Reasons Why Dog’s Breath Smells Like Death and Ways to Fix It

Dogs are almost close to perfect – most of them are friendly and affectionate, with no apparent reason. One slight imperfection that may happen, however, is bad breath. In fact, the term “dog breath” is even something we use when we describe smelly humans as well. 

Dog’s breath smells like death may have a couple of causes, including tartar/plaque buildup, gum disease, or an underlying health condition. So you definitely should not think of it as a minor inconvenience. Whatever the reason may be, every dog owner should work on fixing the problem of their dog’s breath smelling rotten. 

In fact, many dog parents often forget about the oral health of our dogs amid their general health check-ups. Despite the annual cost of owning a dog amounting to $1,843 and the total spending on vet care in the United States and the market itself is estimated to reach $16 billion in 2020. 

The oral health of our canines is just as important. We need to make sure we have a regular oral hygiene regimen since gum disease IS preventable. The American Veterinary Medical Association estimates that around 80% of dogs have gum disease by three years old. 

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Why does my dog’s breath smell like death? 

The main, most common cause of bad breath is the buildup of bacteria on your canine’s teeth. This is called plaque. Usually, a healthy mouth will contain bacteria in it. However, the growth of harmful bacteria (which is the plaque) is never a good sign.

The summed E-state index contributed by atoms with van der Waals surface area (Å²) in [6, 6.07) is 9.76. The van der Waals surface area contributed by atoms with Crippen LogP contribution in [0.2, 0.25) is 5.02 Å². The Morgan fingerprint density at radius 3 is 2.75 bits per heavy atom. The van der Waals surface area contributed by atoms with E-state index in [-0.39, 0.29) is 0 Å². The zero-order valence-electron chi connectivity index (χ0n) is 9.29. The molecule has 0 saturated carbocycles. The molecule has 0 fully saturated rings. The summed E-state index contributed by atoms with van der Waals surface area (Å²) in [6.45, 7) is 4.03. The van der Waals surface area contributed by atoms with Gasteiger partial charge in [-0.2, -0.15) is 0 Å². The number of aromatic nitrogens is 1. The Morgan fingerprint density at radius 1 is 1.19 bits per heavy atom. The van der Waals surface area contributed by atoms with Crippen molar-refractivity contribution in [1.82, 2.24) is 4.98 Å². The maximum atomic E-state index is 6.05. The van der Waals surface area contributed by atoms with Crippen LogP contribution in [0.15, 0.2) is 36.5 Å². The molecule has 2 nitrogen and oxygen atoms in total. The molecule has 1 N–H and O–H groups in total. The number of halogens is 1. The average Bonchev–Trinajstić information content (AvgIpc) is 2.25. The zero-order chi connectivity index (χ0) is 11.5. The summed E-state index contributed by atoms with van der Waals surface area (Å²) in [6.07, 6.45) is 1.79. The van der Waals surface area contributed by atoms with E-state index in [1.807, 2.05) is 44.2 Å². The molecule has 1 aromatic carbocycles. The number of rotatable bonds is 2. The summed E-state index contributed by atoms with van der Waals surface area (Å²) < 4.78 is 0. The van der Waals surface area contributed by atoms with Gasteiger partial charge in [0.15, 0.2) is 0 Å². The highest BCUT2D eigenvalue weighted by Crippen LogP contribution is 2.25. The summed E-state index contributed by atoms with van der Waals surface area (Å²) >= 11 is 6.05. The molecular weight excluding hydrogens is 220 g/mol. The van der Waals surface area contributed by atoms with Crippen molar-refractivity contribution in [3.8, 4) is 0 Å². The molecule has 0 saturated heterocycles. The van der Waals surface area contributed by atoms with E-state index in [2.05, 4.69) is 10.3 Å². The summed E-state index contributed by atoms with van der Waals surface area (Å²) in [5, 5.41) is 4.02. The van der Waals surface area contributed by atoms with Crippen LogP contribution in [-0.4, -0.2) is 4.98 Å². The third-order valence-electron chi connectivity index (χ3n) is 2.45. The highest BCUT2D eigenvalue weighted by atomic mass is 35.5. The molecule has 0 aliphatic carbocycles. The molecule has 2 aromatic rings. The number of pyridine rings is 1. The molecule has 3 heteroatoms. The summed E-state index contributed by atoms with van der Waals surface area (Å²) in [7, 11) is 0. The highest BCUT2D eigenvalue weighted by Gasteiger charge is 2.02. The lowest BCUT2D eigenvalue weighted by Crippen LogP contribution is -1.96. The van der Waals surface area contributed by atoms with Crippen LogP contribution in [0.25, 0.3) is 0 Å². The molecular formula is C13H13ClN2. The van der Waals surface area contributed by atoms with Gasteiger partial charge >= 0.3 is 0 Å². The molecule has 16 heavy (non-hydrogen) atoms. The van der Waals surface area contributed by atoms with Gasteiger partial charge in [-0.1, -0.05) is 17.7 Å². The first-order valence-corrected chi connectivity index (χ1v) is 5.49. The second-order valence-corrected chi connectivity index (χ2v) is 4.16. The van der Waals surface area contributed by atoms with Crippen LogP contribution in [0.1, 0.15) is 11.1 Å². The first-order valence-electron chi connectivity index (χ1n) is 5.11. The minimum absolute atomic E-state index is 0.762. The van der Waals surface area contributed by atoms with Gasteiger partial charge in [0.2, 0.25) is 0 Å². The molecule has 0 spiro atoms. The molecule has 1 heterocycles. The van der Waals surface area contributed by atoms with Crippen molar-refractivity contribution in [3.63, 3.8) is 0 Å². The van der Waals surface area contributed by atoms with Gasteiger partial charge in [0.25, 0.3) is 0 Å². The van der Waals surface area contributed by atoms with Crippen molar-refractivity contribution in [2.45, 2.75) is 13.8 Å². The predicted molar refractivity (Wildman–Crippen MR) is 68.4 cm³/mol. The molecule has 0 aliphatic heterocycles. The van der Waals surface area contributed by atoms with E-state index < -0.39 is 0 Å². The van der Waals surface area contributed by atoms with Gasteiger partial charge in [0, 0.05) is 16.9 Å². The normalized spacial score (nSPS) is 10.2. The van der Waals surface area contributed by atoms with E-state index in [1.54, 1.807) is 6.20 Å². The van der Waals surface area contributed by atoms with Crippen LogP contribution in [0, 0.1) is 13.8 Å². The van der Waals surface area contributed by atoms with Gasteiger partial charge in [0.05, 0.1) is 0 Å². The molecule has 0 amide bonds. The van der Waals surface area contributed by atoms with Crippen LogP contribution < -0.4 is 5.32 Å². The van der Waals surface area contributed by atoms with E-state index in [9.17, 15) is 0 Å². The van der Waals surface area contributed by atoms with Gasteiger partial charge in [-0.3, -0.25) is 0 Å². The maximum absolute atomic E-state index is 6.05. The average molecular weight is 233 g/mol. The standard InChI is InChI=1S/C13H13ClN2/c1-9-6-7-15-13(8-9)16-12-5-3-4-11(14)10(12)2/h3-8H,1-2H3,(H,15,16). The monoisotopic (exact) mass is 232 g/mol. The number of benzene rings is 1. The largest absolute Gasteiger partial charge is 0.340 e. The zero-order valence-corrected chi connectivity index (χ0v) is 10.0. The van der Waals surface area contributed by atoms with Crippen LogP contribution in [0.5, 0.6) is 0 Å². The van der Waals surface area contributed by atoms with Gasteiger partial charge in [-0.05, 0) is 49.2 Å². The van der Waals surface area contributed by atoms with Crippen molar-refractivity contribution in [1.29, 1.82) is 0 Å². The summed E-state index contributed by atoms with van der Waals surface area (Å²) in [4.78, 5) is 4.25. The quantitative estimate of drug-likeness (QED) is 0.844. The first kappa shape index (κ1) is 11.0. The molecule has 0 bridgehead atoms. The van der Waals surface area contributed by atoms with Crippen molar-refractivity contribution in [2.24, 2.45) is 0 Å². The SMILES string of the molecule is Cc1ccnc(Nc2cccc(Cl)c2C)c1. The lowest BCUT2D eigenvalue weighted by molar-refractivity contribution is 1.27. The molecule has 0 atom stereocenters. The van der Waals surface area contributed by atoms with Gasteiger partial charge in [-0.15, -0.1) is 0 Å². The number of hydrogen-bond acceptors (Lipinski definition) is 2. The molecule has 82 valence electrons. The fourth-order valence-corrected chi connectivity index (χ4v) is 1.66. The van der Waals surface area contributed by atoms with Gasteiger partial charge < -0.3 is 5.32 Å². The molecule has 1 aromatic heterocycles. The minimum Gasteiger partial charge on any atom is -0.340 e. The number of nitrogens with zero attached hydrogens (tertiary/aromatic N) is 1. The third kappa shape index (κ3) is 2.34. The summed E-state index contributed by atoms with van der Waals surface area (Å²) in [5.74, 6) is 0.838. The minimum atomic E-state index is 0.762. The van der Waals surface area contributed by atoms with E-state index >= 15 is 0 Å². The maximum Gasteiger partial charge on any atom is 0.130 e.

This produces an unpleasant odor. If not removed, your dogs will experience irritation and inflammation around the gums, called gingivitis, which is already the first sign of gum disease. Note that this is preventable! Proper oral hygiene from the time they are puppies is crucial, so start early!

Another important reason why your dog’s breath smells like death is an imbalanced oral and gut microbiome. It might happen when the bad bacteria have overpowered the beneficial ones too much. It’s located in the small intestine, will produce smelly gas, which, in turn, causes bad breath.

That gas is what is absorbed in the bloodstream and then eventually exhaled. This also happens vice versa. An imbalance of the oral microbiome can then affect the bacteria in the gut. 

Dog’s breath smells like death even after a bath

Giving your dog a bath will not solve your dog’s bad breath because you are simply washing externally, solely their bodies and fur. Don’t get me wrong, at the end of that bath, your dog will smell amazing. On the other hand, the inside of their mouths will remain the same. Hence, you’ve got to clean the insides of the mouth. 

Old dog’s breath smells like death

Dogs, like humans, will gradually become weaker and slow as they age. With that, of course, comes health problems, sadly. On average, a dog is considered a senior when s/he reaches the age of seven.